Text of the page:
volunteers and events that have contributed to the sport over the past
year. The nomination deadline is November 15, 2012. Details:

* An overview of the changes made in the Racing Rules of Sailing for
2013-2016, along with a short explanation of the changes, have been
published by US Racing Rules Committee Chairman Rob Overton:

* On the occasion of its 43rd Annual General Meeting, the Offshore Racing
Congress (ORC) has announced a major step forward in the accuracy of its
Velocity Prediction Program (VPP) to be implemented for the 2013 sailing
season. One of the principal elements of this program, the Residuary
Resistance (Rr) formulation, has been revised to now be more accurate for a
broader range of yacht types that race within the ORC fleet database. --
Read on:

Robert "Bob" Sides passed away at age 96 on October 21st. The world lost
one kind, caring gentleman.

While not well known at the national level, Bob was a top sailor in the
Triangle, 210 and International Etchells classes around the North Shore of
Boston. But more so, he did everything in his life with such passion and
honor that his reputation became legendary.

In his early years, Bob was also a champion golfer and he remained a
competitive tennis player until age 93. Bob graduated from Phillips Academy
in 1934 and Harvard University in 1938. He joined the faculty at Phillips
in 1938 and retired as the Director of Admissions in 1972.

I had competed against him in the Etchells class for years, but with two
young children to teach how to sail, I decided not to race for the summer
of 1988. On the third weekend of the season, Dave Curtis asked if I could
crew for Bob. After that day I sailed with Bob for 12 years until a hip
replacement slowed me down.

When sailing with Bob at the 1998 Etchells Worlds, on a tow back into
Marblehead, we picked up John Bertrand. Bob spoke to Bertrand and said it
was an honor to be towed in with such a famous dignitary. John replied back
that around here that honor was being towed in with Bob Sides.

Then there was the day Dr. Dave Gundy accidently clipped us in a
port-starboard crossing. Instead of doing a 720, Dave sailed in. At the
bar, when asked why he didn't simply do his circles, Dave replied, "I hit
Bob Sides, a 720 isn't enough punishment."

Good by skipper, we will never forget you. -- Ken Block

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Scuttlebutt strongly encourages feedback from the Scuttlebutt community.
Either submit comments by email or post them on the Forum. Submitted
comments chosen to be published in the newsletter may be limited to 250
words. Authors may have one published submission per subject, and should
save their bashing and personal attacks for elsewhere.


* From Peter Allen:
As for the Coast Guard, I agree with Mr Sandberg's comments (Sbutt 3712),
although the Coasties mostly don't seem to know a lot about sailboats. A
couple of decades ago one of the Eight Metre yachts based in Rochester (NY)
was returning from an evening's racing. With no engine and a following
wind, the Eight was running up the Genesee River when the skipper got a
speeding ticket from the Coast Guard. I understood that the matter was
resolved without too much rancor soon afterwards. If I had been that
skipper I'd have framed the citation and donated it to the yacht club. Just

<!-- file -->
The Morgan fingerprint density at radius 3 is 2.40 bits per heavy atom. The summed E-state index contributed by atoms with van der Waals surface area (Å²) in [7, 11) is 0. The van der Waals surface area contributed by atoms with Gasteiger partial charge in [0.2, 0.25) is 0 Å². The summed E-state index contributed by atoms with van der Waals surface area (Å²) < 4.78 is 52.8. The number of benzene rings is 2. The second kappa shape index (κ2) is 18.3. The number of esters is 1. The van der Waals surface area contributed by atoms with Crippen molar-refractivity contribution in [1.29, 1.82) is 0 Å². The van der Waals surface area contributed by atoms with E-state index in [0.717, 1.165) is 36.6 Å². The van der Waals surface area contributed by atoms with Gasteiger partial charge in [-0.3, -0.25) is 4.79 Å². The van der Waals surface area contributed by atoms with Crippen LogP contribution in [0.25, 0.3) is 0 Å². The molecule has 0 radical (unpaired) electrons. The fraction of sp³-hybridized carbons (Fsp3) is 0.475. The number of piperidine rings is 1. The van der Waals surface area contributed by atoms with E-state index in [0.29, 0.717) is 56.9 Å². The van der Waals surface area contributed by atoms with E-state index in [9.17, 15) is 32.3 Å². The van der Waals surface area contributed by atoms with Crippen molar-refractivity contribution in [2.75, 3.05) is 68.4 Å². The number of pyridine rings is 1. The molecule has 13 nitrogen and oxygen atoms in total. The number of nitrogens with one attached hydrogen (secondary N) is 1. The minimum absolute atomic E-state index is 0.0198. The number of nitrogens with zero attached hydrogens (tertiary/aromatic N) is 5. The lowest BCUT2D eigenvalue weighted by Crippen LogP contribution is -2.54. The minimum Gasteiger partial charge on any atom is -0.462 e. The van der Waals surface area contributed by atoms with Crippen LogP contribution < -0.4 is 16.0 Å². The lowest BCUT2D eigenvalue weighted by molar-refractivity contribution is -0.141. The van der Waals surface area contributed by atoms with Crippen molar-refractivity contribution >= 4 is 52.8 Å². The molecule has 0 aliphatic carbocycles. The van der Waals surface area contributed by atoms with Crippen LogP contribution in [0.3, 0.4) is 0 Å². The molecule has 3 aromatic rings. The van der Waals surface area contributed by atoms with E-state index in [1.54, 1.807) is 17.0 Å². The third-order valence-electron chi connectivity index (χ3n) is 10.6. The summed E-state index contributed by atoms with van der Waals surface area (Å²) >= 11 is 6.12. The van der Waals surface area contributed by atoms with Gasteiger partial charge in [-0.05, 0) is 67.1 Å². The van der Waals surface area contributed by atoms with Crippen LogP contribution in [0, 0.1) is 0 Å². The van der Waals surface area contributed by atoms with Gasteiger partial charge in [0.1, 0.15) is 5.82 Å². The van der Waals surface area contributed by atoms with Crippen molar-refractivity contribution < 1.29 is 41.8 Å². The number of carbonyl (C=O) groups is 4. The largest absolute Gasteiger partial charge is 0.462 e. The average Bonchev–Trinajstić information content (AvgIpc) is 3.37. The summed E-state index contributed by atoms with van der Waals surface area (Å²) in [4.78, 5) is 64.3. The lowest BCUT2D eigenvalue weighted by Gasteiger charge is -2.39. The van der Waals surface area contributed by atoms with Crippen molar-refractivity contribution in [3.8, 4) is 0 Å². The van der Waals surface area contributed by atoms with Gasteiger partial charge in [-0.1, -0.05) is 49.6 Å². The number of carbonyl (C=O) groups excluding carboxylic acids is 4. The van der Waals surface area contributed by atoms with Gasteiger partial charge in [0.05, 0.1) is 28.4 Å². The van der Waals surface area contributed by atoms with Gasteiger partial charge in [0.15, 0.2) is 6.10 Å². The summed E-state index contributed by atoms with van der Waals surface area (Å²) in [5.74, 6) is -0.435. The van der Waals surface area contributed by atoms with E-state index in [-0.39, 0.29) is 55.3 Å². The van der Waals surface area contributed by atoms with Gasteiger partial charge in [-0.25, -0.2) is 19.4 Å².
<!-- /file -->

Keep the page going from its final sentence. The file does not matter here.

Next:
last year they wanted to ban frostbiting in the river and it's turning
basin in front of Rochester Yacht Club. Might the frostbiters' Interclubs
be interfering with the other traffic in the river December through March?
What traffic?

* From Gerard Wolf, Chicago:
The recent excerpts in Scuttlebutt from Jim Kilroy's book has reminded me
how Kilroy and his "Kialoa" yachts stoked and then fueled my big boat
dreams many, many years ago. He was a true visionary and built wonderfully
fast and beautiful yachts.

At one point my ownership group looked long and hard at the last Kialoa,
but ultimately built Hull #1 of Bill Lee's Santa Cruz 52 - Clark Kent and
brought it to Chicago. While Kialoa was a great yacht with a great
tradition, the SC 52 proved to be a wonderful boat for its time and still
today, after owning the SC70 Mirage after selling the 52, Clark Kent still
remains my favorite boat.

* From Craig Yandow:
In the 1700 and 1800s, Navy ships sailed with a crewman for every one or
two tons of deadweight. The ships carried extra masts, line, sailcloth,
etc. in unbelievable quantities. They were floating repair systems.

Moreover the crews were used to going aloft and bringing the upper masts,
yards, and sails to the deck when the weather got ugly. They didn't have
power but they had systems that worked anyway. And they had enough people
to pump a couple feet of water per hour around the clock.

Ships like Bounty don't sail well with the wind forward of the beam.
Northern hemisphere wisdom is to assume starboard tack and let the storm
spit you out. But, if they lost power and had to "run for it" starting west
of Hurricane Sandy's track, they would have been trapped between a lee
shore and the storm.

On Bounty, fourteen sailors were not nearly enough crew and they would not
have had ship-sized manual pumps. I can totally agree with the decision to
call for help.

* From David M. Blakemore:
In Scuttlebutt 3706, Photos of the Week, this caption needs some

"Britannia, the famous yacht originally owned by King George V, son of
Queen Victoria and Prince Albert, was the most famous racing yacht in the
world at the turn of the last century. A replica of this prestigious J
Class yacht, K1 Britania, is amid a rebuild at her former home in Cowes on
the Isle of Wight."

Actually, George V was the son of King Edward VII, who was the son of

EDITOR'S NOTE: Don't shoot the messenger...the group rebuilding this
replica provided Scuttlebutt with the (mis)information.